Green initiatives and anti-carbon sentiment will exacerbate bullish oil market fundamentals
Energy equities basically trade as a proxy for the commodity. It is a well-documented relationship, evidenced in the large US and Canadian financial markets, and in Europe and Asia as well. Intuitively, the relationship makes sense since changes in oil prices directly impact profitability and cash flow.
Given the longstanding relationship between energy share valuations and crude prices, it is notable the past year saw gaps develop between the two — gaps that reflect pressures on money managers towards green energy initiatives and related anti-carbon technologies. We have written about green energy programs causing a misallocation of resources away from critical carbon-based energy sources, but the equity price behavior underscores underinvestment in oil supply.
Capital budgets for oil and natural gas production were cut by $2.2 trillion since 2014. We see that as a contributing factor behind last year’s non-OPEC production behavior. You may recall that the consensus projected non-OPEC output would see a gain of 1.7 million barrels per day last year; the actual total came in at about a third of that figure (the production rate was actually a shade lower than what we had forecast). The same situation is afoot for 2022 with the consensus projecting the largest ever gain for non-OPEC — and like last year, we forecast there will be a much smaller gain.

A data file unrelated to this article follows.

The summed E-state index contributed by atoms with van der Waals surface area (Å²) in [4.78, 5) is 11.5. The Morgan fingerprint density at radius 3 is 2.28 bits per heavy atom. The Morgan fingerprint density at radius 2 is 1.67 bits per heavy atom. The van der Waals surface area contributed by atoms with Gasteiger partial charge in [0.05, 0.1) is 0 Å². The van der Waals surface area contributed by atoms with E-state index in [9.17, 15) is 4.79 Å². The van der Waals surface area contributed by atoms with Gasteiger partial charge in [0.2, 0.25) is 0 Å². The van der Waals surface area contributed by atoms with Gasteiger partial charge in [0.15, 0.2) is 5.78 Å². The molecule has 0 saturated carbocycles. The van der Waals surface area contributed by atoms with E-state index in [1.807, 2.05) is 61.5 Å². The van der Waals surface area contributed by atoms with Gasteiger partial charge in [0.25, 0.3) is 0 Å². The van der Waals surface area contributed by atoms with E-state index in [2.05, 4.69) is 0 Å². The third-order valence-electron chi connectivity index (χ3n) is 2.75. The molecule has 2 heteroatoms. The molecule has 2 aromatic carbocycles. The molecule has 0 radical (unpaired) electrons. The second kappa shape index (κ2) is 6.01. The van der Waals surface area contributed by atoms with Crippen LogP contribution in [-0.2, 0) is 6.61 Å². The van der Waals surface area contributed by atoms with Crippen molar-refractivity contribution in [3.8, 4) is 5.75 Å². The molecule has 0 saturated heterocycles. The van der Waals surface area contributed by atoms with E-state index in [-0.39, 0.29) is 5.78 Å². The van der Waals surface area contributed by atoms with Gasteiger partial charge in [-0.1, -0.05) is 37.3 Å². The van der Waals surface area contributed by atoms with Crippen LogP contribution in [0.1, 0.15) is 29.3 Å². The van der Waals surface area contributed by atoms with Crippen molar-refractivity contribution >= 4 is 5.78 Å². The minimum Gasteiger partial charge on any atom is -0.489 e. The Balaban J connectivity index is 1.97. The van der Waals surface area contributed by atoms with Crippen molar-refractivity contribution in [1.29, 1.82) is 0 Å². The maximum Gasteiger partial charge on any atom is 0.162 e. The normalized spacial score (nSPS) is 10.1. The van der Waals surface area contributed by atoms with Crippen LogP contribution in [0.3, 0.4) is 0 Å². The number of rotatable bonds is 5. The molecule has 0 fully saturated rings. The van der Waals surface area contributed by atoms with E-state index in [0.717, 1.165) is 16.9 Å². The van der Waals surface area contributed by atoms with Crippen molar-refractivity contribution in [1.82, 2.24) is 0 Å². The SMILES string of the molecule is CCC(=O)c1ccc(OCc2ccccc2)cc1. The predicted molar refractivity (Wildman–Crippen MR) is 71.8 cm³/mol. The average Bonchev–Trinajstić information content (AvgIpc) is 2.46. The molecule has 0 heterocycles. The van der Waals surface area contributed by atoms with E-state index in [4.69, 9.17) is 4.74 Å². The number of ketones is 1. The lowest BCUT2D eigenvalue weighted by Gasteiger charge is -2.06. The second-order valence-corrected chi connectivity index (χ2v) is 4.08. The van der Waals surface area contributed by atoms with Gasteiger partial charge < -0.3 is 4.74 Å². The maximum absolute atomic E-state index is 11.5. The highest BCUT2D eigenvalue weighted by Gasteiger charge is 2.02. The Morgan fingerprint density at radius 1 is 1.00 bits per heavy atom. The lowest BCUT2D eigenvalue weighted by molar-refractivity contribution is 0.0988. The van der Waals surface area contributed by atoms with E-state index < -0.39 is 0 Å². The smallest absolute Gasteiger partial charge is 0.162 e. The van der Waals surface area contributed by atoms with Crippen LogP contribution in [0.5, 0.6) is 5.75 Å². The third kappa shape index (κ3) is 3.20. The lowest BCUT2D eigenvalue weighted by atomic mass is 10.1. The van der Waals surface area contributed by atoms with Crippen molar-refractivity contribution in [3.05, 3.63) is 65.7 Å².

Though the first two weeks of this year have seen one of the largest energy equity share prices gains ever (actually the sixth biggest two-week gain since the S&P began publishing industry grouping prices back in 1989), share prices are still too low based on current oil prices. The gap to “fair value” is between 16 percent and 33 percent for the major energy indices in the US, Canada, Europe and Asia.
As for oil market fundamentals, the data has continued to pattern in a bullish manner contrary to what most expected.
Global oil inventories were drawn down in December two-and-a-half times more than normal, and our preliminary estimate for global demand last month put the figure above November’s rate (which was a 20 month high). The finding seems important given ongoing concerns about pandemic effects.
Worries about the omicron variant have been a major market consideration of late, which is why it seems pressing to highlight our demand estimate for December and our other separate assessments of close-to-real-time data. In all, the analyses suggest the global economic recovery is still underway. One very recent analysis we generated for clients centered on China’s demand for December, which showed an extremely large year-over-year gain – contrary to what many believed given the headlines about the pandemic.
• Michael Rothman is the president and founder of Cornerstone Analytics, a US-based consultancy focusing on macro-energy research. He has nearly 40 years of experience covering the global energy markets and has been attending OPEC meetings since 1986.